Friday, August 26, 2022, kicked off Chicago Triathlon weekend, which included a few continued traditions, as well as a few new aspects. Friday’s race packet pickup and expo was still located at the Hilton Chicago on Michigan Avenue, however, the entrance and rooms were different and it was a bit smaller than previous years prior to 2020. The expo still had some great vendors. And though the official race gear had some nice and appealing options, I believe due to smaller numbers of participants and inflation, the pricing was quite high.
One addition to the weekend that I think they should keep is providing the option for watching the virtual Athlete Briefing that was earlier in the week as well as the in-person option that was provided on Friday or Saturday.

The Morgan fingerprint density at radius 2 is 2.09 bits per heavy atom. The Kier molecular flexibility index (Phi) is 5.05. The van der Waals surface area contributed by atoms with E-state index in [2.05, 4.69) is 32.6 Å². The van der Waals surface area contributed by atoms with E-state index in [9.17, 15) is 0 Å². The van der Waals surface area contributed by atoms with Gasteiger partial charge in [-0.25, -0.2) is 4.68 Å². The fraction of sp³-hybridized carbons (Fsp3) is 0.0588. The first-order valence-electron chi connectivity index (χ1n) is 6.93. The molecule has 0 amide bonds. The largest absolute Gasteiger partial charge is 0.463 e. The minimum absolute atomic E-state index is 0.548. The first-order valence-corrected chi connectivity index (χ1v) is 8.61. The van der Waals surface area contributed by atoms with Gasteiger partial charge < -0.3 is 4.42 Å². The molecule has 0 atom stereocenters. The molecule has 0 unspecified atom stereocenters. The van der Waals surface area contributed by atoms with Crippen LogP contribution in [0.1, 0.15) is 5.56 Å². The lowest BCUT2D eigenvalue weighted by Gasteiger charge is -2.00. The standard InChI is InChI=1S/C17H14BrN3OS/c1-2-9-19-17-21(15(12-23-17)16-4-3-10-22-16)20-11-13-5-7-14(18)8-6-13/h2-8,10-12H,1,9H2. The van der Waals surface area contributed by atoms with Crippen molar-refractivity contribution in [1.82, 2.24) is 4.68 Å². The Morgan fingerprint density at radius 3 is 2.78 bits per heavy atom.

On Saturday morning, the Kids Tri started at 7:00am, followed by the Supersprint (375m swim, 6.5 mile bike, 1.5 mile run) at 10:00am. The beach start of both of these races at Foster Beach fit perfectly into what was a perfect sunny day full of excitement of both children and adult racers with family and friends watching. It’s always fun watching and supporting the variety of participants including but not limited to: first time triathletes, the Divvy wave participants (those that use Divvy bikes for the bike portion), and those racing the Triple Challenge (athletes racing the Supersprint as well as Sunday’s International and Sprint distance races).
Sunday International & Sprint Distance Race at Monroe Harbor – It Gets Personal
Let me preface this portion of the recap by first sharing that this is my 15th year of racing triathlons and it definitely was not an easy one. I’ve raced the Supersprint (750m swim, 15 mile bike, 3.1 mile run) several times before racing my first International distance (.9 mile swim, 24.8 mile swim, 6.2 mile run) Chicago Triathlon in 2016, which at the time was extremely fulfilling and one of my proudest races.